Tobacco continues to be the substance causing the maximum health damage globally. According to WHO estimates, there are around 1.1 thousand million smokers in the world, about one-third of the global population aged 15 and over. While consumption is levelling off and even decreasing in some countries, worldwide more people are smoking, and smokers are smoking more cigarettes. Substantially fewer cigarettes are smoked per day per smoker in developing countries than in developed countries. However, this gap is fast narrowing and unless effective tobacco control measures take place, daily cigarette consumption in developing countries is expected to increase as economic development results in increased real disposable income.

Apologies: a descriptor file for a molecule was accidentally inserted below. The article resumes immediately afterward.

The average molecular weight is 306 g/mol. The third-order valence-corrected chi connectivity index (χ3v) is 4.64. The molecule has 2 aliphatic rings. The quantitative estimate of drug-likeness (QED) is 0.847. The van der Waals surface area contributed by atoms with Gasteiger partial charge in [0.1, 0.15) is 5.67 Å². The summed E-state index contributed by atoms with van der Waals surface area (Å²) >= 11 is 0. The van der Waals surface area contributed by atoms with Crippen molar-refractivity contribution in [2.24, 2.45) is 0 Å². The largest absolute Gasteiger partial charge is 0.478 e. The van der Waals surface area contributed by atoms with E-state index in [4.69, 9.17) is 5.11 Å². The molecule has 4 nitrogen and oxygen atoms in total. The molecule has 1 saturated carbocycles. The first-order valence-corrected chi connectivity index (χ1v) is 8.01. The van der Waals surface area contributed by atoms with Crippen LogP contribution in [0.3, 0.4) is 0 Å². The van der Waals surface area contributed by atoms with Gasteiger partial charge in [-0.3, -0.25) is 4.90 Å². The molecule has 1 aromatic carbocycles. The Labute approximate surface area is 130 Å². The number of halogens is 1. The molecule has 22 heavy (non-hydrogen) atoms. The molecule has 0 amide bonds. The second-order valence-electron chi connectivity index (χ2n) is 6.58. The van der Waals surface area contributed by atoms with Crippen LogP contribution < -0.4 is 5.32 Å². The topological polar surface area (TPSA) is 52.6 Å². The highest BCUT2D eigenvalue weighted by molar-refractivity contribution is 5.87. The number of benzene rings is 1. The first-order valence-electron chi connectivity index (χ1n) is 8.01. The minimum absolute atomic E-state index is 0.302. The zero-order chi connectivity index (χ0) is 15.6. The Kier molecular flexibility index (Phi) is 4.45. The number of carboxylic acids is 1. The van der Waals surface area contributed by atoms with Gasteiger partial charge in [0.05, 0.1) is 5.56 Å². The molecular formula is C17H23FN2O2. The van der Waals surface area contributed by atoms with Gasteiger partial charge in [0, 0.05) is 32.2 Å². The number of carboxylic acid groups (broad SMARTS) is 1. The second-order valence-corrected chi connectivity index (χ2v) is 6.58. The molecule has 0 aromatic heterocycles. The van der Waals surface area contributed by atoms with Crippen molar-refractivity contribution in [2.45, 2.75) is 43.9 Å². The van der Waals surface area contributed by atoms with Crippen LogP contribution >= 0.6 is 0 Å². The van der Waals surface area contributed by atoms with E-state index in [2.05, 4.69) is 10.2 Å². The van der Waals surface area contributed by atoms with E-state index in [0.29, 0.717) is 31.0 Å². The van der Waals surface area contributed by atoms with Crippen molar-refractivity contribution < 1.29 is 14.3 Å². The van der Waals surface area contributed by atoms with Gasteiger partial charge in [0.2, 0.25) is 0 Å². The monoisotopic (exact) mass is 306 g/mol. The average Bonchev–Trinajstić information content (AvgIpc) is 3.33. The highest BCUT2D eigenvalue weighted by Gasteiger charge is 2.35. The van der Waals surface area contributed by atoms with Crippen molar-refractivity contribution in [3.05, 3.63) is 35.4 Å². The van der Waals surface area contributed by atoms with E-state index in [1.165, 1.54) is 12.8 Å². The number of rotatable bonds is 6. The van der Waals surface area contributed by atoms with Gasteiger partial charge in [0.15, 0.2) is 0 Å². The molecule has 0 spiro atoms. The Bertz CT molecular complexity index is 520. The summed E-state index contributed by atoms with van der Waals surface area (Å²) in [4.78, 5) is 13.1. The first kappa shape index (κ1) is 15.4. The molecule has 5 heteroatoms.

According to the World Health Report 2002, among industrialized countries where smoking has been common, smoking is estimated to cause over 90% of lung cancer in men and about 70% of lung cancer among women. In addition, in these countries, the attributable fractions are 56-80% for chronic respiratory disease and 22% for cardiovascular disease. Worldwide, it is estimated that tobacco causes about 8.8% of deaths (4.9 million) and 4.1% of DALYs (59.1 million). Unless current trends are not reversed, that figure is expected to rise to 10 million deaths per year by the 2020s or early 2030s, with 70% of those deaths occurring in developing countries.